Of course, we could also use benzene (C6H6), acetylene (C2H2), vinylacetylene (C4H4), phenylethene (C8H8), etc., to get rid of the oxygen in sugar (C12H22O11). That'd allow both building out the graphene sheet and hydrogen-converting it to DLC simultaneously. But you'd have to be extremely careful, since the hydrocarbon route is flammable.

So what we'd essentially be doing is creating a DLC (Diamond Like Carbon) film.

The graphene would be in a high electrostatic field (perhaps an air ionizer type setup), laying flat with the emitter of the electrostatic source above, and the graphene laying on a ground plate. You'd lay your graphene in there, seal up the chamber, turn on the electrostatic field, purge with nitrogen gas to remove all traces of oxygen (to prevent explosions) and to "dope" the graphene to improve its electrical conductivity, then introduce the hydrogen while keeping the electrostatic field on. The graphene sheet would spontaneously convert to diamond, and would be "electrified" on each face, so you could stack them together between two plates that would have wires going to your load, and you would get higher voltage. The larger the size of each graphene sheet, the more amperage you'd get.

The only disadvantage to this is that the sheet, once converted to diamond, would be extremely brittle (more so than graphene already is), so it would require very careful handling. But once it's compressed between the two plates of your electret "battery", there would be very little chance of breakage.

One disadvantage of the carnauba wax type electret battery is that you either have to have it hooked to a load, or you have to wrap the wax disc in aluminum foil, or the "domains" (in magnetic parlance) will "flip"... somewhat akin to what happened in the older, softer magnets, which is why they had magnet keepers. With a diamond battery, the material is hard enough to resist this.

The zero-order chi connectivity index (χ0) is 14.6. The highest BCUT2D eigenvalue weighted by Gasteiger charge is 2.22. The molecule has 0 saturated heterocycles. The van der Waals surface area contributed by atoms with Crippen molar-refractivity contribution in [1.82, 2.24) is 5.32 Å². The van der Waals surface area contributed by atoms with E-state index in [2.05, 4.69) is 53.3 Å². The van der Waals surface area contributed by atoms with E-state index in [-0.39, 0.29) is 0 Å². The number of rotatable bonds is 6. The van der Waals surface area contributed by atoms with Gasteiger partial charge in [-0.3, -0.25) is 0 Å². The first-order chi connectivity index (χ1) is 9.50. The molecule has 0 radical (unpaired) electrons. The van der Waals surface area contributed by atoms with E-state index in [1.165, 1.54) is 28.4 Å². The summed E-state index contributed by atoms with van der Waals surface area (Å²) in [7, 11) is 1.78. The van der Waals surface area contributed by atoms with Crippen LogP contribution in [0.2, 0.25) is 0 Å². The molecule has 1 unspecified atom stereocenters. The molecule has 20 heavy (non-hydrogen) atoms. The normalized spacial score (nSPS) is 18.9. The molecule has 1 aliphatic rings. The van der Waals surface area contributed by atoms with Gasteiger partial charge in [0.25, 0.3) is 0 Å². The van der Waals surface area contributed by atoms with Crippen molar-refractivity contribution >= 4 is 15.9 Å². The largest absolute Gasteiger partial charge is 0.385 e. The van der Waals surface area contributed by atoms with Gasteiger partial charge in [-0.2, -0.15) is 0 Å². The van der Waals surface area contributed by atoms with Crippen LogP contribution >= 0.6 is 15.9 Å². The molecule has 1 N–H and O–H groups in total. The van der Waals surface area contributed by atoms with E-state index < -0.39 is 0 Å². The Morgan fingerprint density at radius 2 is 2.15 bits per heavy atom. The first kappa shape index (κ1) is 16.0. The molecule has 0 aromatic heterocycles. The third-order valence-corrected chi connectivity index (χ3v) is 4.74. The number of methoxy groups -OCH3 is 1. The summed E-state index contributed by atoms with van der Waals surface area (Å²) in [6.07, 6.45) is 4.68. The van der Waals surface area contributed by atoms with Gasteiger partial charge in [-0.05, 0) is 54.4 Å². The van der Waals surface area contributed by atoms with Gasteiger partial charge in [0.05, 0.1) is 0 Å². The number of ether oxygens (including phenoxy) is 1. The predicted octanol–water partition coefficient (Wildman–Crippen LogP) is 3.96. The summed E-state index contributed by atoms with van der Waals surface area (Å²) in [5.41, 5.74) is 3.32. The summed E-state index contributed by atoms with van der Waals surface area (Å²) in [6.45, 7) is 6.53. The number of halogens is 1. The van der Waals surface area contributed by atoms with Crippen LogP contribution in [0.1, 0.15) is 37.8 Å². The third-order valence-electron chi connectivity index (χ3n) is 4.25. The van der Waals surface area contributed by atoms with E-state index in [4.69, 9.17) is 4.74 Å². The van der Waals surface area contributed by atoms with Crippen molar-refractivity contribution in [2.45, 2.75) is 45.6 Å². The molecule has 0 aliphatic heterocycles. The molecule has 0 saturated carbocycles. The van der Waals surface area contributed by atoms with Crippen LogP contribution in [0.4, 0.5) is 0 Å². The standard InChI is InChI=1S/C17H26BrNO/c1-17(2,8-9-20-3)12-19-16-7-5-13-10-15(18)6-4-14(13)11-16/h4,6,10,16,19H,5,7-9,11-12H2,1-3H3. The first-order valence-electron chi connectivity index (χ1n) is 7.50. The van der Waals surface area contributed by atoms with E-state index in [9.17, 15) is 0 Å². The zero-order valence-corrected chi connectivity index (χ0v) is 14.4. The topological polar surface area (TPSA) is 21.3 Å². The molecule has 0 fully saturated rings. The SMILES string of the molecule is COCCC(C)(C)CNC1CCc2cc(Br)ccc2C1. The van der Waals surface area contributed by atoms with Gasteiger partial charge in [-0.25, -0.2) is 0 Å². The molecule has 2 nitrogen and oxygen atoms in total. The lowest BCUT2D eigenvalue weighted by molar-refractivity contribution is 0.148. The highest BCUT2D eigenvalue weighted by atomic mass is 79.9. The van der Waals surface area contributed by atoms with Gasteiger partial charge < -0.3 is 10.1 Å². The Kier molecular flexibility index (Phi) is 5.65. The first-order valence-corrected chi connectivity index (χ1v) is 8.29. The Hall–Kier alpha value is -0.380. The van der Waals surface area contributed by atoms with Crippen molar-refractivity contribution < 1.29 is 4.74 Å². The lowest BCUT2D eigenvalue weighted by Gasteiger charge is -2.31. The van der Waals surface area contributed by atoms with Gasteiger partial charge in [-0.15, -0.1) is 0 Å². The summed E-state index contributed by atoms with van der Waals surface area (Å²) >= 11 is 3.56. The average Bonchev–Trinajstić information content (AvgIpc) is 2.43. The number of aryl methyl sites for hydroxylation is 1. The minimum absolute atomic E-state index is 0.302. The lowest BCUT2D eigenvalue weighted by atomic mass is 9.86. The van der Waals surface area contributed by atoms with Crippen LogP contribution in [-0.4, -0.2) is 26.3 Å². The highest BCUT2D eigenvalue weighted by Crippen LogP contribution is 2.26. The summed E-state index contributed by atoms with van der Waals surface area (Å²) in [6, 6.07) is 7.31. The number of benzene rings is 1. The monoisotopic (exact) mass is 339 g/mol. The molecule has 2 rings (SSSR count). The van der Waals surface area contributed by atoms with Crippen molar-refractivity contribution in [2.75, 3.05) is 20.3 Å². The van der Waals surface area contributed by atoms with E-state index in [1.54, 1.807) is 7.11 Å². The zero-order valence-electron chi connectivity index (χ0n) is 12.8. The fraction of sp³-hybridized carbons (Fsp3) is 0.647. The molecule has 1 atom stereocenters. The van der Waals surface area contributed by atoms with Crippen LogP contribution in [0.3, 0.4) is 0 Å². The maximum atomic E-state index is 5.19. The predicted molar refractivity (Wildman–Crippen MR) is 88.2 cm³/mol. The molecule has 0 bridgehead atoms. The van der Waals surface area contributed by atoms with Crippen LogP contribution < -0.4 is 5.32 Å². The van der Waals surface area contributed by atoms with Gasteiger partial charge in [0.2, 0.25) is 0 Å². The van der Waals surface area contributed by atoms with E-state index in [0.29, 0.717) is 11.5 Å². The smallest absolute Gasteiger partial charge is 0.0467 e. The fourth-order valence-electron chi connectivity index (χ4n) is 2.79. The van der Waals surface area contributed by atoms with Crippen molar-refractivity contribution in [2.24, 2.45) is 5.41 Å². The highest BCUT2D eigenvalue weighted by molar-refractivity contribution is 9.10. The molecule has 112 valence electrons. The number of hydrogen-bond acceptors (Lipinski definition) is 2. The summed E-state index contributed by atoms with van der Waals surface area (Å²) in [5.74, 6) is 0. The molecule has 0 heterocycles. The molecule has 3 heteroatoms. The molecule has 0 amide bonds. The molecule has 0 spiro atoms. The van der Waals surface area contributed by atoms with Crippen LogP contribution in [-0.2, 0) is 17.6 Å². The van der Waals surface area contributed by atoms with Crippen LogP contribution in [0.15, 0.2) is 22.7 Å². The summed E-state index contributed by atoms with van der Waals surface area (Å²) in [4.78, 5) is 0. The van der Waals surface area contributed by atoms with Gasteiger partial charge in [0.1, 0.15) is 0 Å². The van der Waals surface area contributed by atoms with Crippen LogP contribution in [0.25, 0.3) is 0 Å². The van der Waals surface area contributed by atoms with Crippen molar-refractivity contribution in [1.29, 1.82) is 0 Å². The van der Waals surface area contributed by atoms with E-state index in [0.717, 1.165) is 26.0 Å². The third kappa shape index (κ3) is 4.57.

Because we'd be using a pristine graphene sample (ie: it's "built out" so there are no flaws in it), the resultant DLC would also be flawless, with no grain boundaries or defects which act as charge trapping and recombination centers, lowering the output capability of the DLC, thus we'd have a high-output permanent voltage.


Re: The best electret material?
« Reply #1,  »Last edited
Sorry for picking up this 2 yr old thread, but I just wanted to throw in a suggestion: I've heard of ceramic electrets, and  you can make what is called a "Chemically Bonded Phosphate Ceramic" (like Ceramicrete) very easily:

Now I have absolutely no evidence to suggest that this might actually work, nor equipment to try it out myself, just a hunch: that if you mix up the components in a watery slurry, and place it in a strong electric field as it hardens (in just minutes), it may possibly "freeze" as an electret.
Again, this is just a hunch.
Best regards,


Re: The best electret material?
« Reply #2,  »
You may be on to something radon.  Your post made me think of another medium we could use.
The plastic glue that hardens when UV light hits it.


Re: The best electret material?
« Reply #3,  »
Quote from chuff1 on November 22nd, 2017, 06:00 PM
You may be on to something radon.  Your post made me think of another medium we could use.
The plastic glue that hardens when UV light hits it.
That would be really interesting to try out.. and better than Ceramicrete.for small controlled applications.  cf : Printed Electrets, a la Searle's Printed Magnet idea.